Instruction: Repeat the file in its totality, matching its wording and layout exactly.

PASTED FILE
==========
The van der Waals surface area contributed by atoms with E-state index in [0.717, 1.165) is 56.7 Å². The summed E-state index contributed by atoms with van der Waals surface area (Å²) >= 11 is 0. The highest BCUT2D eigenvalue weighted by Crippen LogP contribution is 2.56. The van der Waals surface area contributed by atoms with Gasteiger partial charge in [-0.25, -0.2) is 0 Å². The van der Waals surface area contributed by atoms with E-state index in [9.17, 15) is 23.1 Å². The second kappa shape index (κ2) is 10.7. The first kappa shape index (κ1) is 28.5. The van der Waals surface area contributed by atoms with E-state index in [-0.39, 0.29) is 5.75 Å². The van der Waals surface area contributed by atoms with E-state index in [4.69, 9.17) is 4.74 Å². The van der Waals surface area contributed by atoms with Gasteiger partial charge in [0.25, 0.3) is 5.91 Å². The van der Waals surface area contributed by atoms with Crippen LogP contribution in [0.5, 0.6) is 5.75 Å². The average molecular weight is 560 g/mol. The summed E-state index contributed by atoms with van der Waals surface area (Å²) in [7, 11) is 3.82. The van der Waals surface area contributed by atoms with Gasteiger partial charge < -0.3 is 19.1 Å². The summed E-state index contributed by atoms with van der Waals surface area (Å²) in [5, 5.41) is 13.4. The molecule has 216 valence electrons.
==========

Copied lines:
The van der Waals surface area contributed by atoms with E-state index in [0.717, 1.165) is 56.7 Å². The summed E-state index contributed by atoms with van der Waals surface area (Å²) >= 11 is 0. The highest BCUT2D eigenvalue weighted by Crippen LogP contribution is 2.56. The van der Waals surface area contributed by atoms with Gasteiger partial charge in [-0.25, -0.2) is 0 Å². The van der Waals surface area contributed by atoms with E-state index in [9.17, 15) is 23.1 Å². The second kappa shape index (κ2) is 10.7. The first kappa shape index (κ1) is 28.5. The van der Waals surface area contributed by atoms with E-state index in [-0.39, 0.29) is 5.75 Å². The van der Waals surface area contributed by atoms with E-state index in [4.69, 9.17) is 4.74 Å². The van der Waals surface area contributed by atoms with Gasteiger partial charge in [0.25, 0.3) is 5.91 Å². The van der Waals surface area contributed by atoms with Crippen LogP contribution in [0.5, 0.6) is 5.75 Å². The average molecular weight is 560 g/mol. The summed E-state index contributed by atoms with van der Waals surface area (Å²) in [7, 11) is 3.82. The van der Waals surface area contributed by atoms with Gasteiger partial charge < -0.3 is 19.1 Å². The summed E-state index contributed by atoms with van der Waals surface area (Å²) in [5, 5.41) is 13.4. The molecule has 216 valence electrons.